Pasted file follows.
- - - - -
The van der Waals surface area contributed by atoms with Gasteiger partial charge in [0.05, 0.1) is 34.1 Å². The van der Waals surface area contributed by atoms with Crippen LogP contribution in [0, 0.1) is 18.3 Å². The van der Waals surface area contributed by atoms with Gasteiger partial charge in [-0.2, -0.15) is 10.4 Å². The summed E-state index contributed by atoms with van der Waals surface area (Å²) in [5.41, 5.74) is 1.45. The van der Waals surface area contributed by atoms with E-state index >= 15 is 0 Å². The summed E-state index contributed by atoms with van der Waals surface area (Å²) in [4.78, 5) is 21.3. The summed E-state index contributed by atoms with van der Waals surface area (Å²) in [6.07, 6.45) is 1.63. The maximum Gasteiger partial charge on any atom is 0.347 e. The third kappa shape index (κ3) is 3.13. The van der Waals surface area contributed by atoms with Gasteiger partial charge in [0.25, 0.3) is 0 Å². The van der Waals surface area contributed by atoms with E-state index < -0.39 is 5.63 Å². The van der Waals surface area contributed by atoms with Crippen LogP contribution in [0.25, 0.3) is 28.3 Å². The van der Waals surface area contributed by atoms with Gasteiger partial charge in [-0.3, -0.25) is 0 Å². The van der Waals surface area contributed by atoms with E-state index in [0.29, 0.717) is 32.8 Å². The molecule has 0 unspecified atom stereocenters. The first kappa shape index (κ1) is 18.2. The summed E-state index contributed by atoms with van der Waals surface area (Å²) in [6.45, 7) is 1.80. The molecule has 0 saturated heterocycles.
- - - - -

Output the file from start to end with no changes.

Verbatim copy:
The van der Waals surface area contributed by atoms with Gasteiger partial charge in [0.05, 0.1) is 34.1 Å². The van der Waals surface area contributed by atoms with Crippen LogP contribution in [0, 0.1) is 18.3 Å². The van der Waals surface area contributed by atoms with Gasteiger partial charge in [-0.2, -0.15) is 10.4 Å². The summed E-state index contributed by atoms with van der Waals surface area (Å²) in [5.41, 5.74) is 1.45. The van der Waals surface area contributed by atoms with E-state index >= 15 is 0 Å². The summed E-state index contributed by atoms with van der Waals surface area (Å²) in [4.78, 5) is 21.3. The summed E-state index contributed by atoms with van der Waals surface area (Å²) in [6.07, 6.45) is 1.63. The maximum Gasteiger partial charge on any atom is 0.347 e. The third kappa shape index (κ3) is 3.13. The van der Waals surface area contributed by atoms with Gasteiger partial charge in [0.25, 0.3) is 0 Å². The van der Waals surface area contributed by atoms with E-state index < -0.39 is 5.63 Å². The van der Waals surface area contributed by atoms with Crippen LogP contribution in [0.25, 0.3) is 28.3 Å². The van der Waals surface area contributed by atoms with Gasteiger partial charge in [-0.3, -0.25) is 0 Å². The van der Waals surface area contributed by atoms with E-state index in [0.29, 0.717) is 32.8 Å². The molecule has 0 unspecified atom stereocenters. The first kappa shape index (κ1) is 18.2. The summed E-state index contributed by atoms with van der Waals surface area (Å²) in [6.45, 7) is 1.80. The molecule has 0 saturated heterocycles.